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Under light load the FX-8150 is a marked improvement over the X6 1100T, with a power savings of 7W when idle and 4W during H.264 video playback. It was close to X4 levels, but didn't hold a candle to Intel's Sandy Bridge lineup.
The FX-8150 consumed 25W more than 1100T when running our synthetic CPUBurn/Prime95 stress tester and 31W more when encoding video with HandBrake. This may be considered impressive considering it's an eight core processor, but it's staggering too see it use almost double the energy of Sandy Bridge.
To test performance, we pit the processors against one another in a short series of timed tasks using real world applications. Power consumption was measured when applicable.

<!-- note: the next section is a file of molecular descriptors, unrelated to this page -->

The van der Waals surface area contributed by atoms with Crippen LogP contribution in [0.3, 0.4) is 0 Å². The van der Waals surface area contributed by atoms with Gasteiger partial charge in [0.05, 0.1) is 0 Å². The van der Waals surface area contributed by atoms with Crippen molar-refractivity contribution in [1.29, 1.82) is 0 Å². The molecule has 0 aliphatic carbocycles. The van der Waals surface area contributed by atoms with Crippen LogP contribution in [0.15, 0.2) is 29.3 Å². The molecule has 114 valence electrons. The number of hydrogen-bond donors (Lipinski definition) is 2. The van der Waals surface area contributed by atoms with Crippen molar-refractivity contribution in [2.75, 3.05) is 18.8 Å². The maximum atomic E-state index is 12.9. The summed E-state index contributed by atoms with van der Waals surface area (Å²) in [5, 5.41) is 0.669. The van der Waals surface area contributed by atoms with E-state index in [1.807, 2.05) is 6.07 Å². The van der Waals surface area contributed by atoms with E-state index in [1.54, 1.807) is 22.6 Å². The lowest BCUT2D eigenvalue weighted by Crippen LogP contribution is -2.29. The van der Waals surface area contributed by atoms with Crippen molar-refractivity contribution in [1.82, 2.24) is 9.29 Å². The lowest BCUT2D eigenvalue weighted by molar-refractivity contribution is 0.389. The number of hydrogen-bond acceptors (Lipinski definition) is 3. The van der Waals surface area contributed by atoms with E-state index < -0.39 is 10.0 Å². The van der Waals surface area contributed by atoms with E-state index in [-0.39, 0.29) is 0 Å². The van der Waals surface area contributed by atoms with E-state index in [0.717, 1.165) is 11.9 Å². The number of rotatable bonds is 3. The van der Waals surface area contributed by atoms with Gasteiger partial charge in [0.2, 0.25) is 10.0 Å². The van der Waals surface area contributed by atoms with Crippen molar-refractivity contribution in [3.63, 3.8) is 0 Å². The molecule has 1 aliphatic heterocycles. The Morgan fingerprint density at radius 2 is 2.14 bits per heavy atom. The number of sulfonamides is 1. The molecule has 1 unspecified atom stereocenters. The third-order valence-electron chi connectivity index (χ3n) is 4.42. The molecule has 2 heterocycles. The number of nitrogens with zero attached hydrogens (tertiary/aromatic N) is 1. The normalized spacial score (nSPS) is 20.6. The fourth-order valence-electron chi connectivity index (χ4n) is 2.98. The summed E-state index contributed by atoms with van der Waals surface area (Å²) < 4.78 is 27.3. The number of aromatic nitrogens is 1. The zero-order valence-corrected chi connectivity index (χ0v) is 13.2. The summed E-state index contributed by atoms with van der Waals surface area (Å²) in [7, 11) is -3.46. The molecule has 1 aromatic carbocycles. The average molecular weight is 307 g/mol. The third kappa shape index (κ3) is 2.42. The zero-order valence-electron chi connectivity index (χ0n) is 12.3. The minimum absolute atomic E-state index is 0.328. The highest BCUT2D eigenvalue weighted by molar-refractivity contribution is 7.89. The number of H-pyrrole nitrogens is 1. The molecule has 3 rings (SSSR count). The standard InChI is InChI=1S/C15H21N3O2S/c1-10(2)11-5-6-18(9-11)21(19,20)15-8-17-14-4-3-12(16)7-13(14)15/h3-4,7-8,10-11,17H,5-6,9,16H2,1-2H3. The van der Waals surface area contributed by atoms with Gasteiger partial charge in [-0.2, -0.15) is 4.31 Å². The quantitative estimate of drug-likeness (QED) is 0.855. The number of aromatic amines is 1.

The FX-8150 produced a 9% gain in Photoshop compared to the 1100T but the driving force behind this is likely the higher clock speed. Despite the performance boost, it still trailed Intel's latest Core i5's and even Core i3's.
A surprising result came in our NOD32 test with the FX-8150 coming in dead last. Even with Turbo Core pumping up clock speed in non-threaded applications, it still ended up 17% slower than the lowly X4 955.
The biggest improvement thus far was in WinRAR, where the FX-8150 posted a nice 17% improvement over the 1100T and with a slight power savings as well. Sandy Bridge still beat out all comers, but Zambezi narrowed the gap substantially.
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